Joining Royalty Free Stock sites
By Brian Meeks
2 Dec 2009
One of the fastest growing and most exciting areas of photography is the royalty free market. A royalty free stock photo is one that can be purchased, granting the buyer a limited one time use of the image. The photographer retains the copyright and though they don't earn much per image, is able to sell it over and over again. Sounds easy right?
The truth of the matter is that the photos submitted to stock sites are put through a rigorous review process. The image must be technically sound. It isn't good enough to have a beautiful picture. This article is about how one joins a stock site, some tips to help one get accepted, and why it is such fun.
I like to start with the fun stuff. Working on building an online stock portfolio improves one's technical skills. I think most people enjoy improving at their craft, I know that I do. The next best part is the external validation. I was filling up my car with gas two summers ago and there was a hose lying on the ground. It had the tiniest pin hole in it. Water was spraying out and it looked interesting. I took my camera out and got two pictures. The fun came when I had my first sale of 'Leaking Hose'. I made 25 cents, and one would have thought I had won the lottery. I was giddy. Now two years later, I still feel good every time it sells, or any of my images for that matter.
Ok, so on to the tips.
1) The larger the photo the better. Prices increase with the size of the image, at most sites. Some people will want really large images, and those that have only the minimum size allowed will be left out.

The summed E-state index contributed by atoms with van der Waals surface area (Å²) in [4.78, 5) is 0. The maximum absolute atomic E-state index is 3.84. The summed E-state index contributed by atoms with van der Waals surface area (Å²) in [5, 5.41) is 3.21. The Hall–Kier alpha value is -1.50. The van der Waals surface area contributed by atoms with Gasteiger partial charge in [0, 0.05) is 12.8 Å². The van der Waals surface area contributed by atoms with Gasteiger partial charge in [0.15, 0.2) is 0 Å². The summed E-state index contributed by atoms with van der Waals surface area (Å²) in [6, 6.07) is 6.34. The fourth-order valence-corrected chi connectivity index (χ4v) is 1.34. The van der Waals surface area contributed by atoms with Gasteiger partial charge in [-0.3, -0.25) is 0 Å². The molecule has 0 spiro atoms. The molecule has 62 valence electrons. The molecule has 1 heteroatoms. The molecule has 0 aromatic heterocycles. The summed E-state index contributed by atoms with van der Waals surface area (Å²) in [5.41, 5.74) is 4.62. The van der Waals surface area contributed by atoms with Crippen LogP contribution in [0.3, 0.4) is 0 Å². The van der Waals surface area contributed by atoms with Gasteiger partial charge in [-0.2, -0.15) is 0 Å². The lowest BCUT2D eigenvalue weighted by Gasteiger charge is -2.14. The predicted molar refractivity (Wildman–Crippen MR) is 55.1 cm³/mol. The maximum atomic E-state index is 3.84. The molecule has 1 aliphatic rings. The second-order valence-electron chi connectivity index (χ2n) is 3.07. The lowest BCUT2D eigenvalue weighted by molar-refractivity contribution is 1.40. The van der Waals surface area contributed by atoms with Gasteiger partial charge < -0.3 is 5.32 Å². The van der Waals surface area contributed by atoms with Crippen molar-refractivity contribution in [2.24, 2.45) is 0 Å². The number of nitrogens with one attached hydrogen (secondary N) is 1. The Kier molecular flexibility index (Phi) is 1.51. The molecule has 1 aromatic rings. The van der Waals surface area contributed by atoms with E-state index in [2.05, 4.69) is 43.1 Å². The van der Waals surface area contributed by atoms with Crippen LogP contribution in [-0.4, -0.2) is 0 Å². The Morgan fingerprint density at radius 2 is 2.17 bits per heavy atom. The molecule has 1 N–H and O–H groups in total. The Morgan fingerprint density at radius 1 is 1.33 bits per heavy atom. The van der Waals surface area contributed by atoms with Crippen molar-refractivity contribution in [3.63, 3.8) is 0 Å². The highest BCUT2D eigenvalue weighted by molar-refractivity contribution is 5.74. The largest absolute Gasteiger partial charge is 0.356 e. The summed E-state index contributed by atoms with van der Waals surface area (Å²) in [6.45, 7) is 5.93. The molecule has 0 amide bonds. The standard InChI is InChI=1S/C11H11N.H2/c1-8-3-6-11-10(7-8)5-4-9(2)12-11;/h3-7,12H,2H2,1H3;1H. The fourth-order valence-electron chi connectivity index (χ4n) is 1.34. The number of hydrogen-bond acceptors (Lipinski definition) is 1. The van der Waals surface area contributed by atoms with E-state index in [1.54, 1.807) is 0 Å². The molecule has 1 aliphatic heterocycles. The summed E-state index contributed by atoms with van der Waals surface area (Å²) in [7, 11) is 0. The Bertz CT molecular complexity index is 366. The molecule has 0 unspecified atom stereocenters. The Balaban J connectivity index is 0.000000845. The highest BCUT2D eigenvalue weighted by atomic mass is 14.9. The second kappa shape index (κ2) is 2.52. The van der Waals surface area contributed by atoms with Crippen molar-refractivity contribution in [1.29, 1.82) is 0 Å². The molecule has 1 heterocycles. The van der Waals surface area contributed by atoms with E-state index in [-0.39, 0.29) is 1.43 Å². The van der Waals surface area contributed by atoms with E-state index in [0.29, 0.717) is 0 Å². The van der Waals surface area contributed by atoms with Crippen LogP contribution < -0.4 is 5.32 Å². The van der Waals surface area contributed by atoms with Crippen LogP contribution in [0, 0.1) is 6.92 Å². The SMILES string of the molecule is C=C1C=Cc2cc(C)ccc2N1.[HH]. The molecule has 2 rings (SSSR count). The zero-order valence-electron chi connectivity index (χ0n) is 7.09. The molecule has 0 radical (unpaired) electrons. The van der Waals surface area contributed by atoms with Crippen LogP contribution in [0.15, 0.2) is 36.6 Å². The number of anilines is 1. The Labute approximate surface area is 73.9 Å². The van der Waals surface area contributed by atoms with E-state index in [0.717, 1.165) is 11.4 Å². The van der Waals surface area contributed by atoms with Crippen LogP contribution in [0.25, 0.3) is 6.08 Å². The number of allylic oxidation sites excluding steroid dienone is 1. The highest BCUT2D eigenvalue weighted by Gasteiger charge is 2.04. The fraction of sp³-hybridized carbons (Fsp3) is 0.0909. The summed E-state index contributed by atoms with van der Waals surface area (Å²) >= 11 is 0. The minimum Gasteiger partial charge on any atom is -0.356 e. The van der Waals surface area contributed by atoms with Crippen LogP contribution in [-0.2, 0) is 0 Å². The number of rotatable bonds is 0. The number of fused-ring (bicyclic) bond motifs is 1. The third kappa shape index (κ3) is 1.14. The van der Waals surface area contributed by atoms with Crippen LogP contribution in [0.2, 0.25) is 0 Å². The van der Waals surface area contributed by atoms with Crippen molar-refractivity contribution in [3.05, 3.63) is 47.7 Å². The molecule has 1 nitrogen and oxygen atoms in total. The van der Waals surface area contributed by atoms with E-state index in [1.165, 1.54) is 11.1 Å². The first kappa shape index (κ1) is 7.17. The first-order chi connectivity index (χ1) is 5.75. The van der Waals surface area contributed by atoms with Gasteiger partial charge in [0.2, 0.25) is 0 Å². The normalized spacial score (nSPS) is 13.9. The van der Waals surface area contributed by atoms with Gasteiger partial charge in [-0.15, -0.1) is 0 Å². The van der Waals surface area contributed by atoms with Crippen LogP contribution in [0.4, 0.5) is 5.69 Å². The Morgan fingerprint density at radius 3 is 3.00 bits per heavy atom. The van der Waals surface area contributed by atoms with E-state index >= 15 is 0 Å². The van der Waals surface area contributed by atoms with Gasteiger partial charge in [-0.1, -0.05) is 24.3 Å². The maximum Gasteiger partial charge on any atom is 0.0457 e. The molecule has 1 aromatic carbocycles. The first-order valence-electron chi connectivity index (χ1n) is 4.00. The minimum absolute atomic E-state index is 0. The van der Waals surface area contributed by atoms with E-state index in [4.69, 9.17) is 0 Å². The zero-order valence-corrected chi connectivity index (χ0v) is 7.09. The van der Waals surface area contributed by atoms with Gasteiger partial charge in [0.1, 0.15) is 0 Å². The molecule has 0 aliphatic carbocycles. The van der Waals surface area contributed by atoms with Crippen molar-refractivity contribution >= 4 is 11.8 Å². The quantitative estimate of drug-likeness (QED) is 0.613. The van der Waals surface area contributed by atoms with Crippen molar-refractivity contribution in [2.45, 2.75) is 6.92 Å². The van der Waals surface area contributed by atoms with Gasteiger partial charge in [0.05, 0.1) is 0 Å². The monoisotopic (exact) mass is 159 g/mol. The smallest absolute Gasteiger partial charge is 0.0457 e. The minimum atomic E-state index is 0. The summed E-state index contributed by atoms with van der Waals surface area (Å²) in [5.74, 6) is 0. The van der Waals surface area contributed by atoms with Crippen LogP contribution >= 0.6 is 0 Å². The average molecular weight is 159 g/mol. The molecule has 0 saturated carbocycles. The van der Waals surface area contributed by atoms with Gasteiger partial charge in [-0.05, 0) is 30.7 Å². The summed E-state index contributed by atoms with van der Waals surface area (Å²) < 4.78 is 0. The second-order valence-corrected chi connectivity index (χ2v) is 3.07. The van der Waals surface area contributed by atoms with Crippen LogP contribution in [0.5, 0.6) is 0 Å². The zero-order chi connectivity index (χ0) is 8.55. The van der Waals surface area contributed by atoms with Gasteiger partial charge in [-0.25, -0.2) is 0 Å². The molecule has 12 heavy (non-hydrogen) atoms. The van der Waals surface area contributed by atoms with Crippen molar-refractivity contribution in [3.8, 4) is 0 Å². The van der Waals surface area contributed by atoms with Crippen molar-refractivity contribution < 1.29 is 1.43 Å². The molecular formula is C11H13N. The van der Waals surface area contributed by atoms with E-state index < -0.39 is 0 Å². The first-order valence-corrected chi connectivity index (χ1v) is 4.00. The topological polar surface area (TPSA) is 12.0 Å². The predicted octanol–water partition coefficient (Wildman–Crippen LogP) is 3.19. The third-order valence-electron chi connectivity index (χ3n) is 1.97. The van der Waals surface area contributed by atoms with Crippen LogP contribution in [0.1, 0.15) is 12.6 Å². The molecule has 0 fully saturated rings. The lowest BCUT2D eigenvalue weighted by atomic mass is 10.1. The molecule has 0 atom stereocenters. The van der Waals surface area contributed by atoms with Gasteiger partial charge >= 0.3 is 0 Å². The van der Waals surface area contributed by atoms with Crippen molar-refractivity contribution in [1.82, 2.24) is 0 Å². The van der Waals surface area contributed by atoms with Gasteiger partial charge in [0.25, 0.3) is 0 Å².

2) Don't upsize your image. The inspectors are very clever and they will reject it immediately.
3) Learn and understand the sites rule with regard to copyright. If the image has a person who is identifiable, or a child of any sort, you will need a model release. The model releases can be downloaded from the site. If there are any copyrighted images within your shot, they must be edited out. This could be a logo on a pair of jeans, a sign above a restaurant way off in the background, or even building that is famous. The Eiffel Tower can be photographed during the day, but all the night photos, with the lights on are copyright protected. Any of Frank Gehry's buildings are off limits. Don't even think about using the Oprah House in Sydney. And lastly, most all makes of car and all cruise ships, if they are the main subject, are not allowed by most places.
4) Learn to use Photoshop CS 2, 3, or 4, or something similar. Stock photography is about creating images that are saleable, not about capturing 'truth' as one would do in journalism. On average I spend between 30 minutes and 3 hours working on a single image.
5) Shoot in Raw! This is worth repeating. Shoot in Raw! Raw gives one the most flexibility with regards to adjusting the white balance and getting the highest quality images possible.
6) Learn to shoot images isolated on white. This gives your customers a good deal of flexibility; they can use the image in combination with their own designs.
Stock photography is a bit different from artistic photography. Check out the forums on the sites and find discussion about the types of images that are selling well. Flowers may be beautiful, but there are lots of people with pictures of tulips, a leaky hose may sell better.
On most sites I am Ecocandle, or Brian Meeks. Feel free to send me a message to ask for help, I will do my best.